As many above have pointed out, there is little reason to read the entire series "like a novel" from cover to cover, in addition to the fact that yeah, it would take a while to WORK through it like a textbook as opposed to read through it quickly to see what is there. And yeah, there are better books now in profusion on many of the topics covered, although AFAIK there is no book or book series that is as encyclopedic on the subjects he covers.
However, many people will find some of the sections very useful. I personally found "Seminumerical Algorithms" useful indeed when learning about random number generators and testing random number generators. It isn't the last word, and it certainly isn't the latest word as we move into a 64 bit world and beyond, but it is an excellent starting point. In other parts of the series there are other gems or nuggets well worth studying or reading, even if you move on to actual research papers or better books afterwards.
To sum up, it is a useful thing to own if you are doing a lot of very widely spread code development and need to acquire literacy quickly in subjects it covers, even if you are going to end up looking for an O'Reilly text on some of those subjects to get a more modern perspective. Those OR books are probably going to reference, rewrite, and augment Knuth.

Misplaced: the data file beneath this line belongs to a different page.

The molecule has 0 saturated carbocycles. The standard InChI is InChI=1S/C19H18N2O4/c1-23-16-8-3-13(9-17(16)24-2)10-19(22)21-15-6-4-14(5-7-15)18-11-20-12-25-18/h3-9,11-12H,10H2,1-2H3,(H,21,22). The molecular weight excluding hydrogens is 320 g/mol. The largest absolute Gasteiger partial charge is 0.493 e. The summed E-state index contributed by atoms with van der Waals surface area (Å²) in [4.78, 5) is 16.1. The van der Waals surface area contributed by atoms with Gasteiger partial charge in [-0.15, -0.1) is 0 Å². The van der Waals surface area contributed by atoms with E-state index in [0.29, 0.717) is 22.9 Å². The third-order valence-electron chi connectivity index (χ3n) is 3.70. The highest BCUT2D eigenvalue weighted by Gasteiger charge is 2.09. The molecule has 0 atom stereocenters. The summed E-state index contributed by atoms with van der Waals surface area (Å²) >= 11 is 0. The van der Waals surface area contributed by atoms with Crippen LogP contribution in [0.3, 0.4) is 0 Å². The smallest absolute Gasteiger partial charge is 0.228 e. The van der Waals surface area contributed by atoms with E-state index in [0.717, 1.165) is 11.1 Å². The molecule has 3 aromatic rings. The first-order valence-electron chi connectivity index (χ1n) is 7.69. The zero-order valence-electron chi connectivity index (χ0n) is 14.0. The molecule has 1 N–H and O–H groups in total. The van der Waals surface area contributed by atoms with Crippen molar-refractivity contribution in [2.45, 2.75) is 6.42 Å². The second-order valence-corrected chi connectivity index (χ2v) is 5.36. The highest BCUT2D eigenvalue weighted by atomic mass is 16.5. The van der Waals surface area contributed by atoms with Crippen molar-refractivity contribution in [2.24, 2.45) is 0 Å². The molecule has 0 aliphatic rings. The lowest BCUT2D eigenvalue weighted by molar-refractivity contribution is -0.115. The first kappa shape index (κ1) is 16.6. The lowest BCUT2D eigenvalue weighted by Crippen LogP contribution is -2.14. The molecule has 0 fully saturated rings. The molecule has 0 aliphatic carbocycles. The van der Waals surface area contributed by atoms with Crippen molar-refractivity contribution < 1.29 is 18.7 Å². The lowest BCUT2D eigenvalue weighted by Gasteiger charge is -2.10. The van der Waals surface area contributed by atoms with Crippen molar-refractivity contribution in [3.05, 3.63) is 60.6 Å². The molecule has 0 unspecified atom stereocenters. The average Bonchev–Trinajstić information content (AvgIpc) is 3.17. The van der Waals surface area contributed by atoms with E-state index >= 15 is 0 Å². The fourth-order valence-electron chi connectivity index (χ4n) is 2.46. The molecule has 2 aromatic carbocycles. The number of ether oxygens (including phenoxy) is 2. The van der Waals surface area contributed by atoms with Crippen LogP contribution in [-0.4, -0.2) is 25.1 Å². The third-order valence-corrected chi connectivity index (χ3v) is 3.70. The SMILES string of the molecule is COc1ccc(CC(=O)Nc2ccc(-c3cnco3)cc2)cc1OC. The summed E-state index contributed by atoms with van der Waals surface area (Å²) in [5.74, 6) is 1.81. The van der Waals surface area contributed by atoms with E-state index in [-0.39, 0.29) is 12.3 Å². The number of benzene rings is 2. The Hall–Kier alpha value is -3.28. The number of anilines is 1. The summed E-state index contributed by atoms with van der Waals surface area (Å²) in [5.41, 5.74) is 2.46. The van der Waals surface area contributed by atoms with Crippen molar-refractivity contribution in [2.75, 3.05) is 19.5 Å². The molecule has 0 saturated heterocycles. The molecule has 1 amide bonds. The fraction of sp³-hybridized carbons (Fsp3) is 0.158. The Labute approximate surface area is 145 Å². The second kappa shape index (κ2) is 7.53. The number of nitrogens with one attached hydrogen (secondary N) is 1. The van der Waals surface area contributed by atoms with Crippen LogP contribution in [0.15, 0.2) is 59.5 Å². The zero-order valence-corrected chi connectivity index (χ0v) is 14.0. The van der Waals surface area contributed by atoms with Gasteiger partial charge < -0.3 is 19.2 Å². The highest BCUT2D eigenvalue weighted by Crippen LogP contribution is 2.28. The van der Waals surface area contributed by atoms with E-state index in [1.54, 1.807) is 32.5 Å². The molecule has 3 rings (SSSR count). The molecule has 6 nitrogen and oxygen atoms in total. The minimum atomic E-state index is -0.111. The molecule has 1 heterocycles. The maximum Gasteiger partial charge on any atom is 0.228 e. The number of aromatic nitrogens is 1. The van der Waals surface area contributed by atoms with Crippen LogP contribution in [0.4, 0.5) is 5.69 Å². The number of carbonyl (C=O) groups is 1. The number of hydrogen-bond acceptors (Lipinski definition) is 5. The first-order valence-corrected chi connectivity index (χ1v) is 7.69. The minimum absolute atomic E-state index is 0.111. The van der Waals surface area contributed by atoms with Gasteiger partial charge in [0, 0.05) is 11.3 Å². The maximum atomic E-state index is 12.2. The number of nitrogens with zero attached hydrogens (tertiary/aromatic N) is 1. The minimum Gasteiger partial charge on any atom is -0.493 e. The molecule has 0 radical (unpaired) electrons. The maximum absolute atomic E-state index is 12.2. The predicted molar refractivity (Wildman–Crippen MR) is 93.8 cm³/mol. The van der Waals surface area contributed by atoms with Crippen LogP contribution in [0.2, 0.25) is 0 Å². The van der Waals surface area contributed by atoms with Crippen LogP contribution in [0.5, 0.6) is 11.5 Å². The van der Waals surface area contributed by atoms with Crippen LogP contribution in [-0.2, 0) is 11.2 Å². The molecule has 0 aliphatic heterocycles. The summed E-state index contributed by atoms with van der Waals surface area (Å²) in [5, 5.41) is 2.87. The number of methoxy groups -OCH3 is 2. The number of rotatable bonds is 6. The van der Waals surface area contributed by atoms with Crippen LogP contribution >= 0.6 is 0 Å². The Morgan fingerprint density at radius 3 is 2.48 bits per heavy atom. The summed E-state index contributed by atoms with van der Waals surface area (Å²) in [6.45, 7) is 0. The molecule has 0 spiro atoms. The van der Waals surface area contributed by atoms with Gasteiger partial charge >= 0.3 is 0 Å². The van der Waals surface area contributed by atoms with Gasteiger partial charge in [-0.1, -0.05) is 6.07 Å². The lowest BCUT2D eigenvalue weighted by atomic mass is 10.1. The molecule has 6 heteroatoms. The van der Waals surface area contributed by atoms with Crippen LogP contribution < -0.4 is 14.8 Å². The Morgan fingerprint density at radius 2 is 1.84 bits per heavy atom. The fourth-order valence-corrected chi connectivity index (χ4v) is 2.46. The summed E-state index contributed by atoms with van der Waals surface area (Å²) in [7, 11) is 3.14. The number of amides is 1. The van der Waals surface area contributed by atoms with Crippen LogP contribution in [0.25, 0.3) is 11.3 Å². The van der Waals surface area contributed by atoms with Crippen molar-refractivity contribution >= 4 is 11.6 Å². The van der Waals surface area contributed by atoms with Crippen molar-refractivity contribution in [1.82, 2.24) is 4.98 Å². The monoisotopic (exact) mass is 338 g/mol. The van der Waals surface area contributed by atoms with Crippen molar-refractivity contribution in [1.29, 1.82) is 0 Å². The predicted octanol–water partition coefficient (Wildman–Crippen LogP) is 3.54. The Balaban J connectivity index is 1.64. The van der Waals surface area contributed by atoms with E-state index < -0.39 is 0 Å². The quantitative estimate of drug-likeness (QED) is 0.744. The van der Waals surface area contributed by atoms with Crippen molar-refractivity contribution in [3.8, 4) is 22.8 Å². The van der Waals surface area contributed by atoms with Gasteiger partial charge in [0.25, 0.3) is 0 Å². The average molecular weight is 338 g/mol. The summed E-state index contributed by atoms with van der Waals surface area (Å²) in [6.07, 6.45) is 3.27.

Note well that I'm an Old Guy (tm) and actually did write a lot of code in Fortran once in the long ago before abandoning it for C and Unix and beyond. TAOCP was one of the ONLY really good encyclopedic references for people who were NOT CPS majors and who needed to learn about algorithms of one sort or another or some aspect of coding covered in one of the many CPS courses they never took. They (I) didn't need a course with the best textbook of the day -- we needed to get started. Once started, we knew how to learn and go beyond the start. 1.5 cubic feet of shelf space wasn't too high a price to be able to learn something about everything or anything to get started.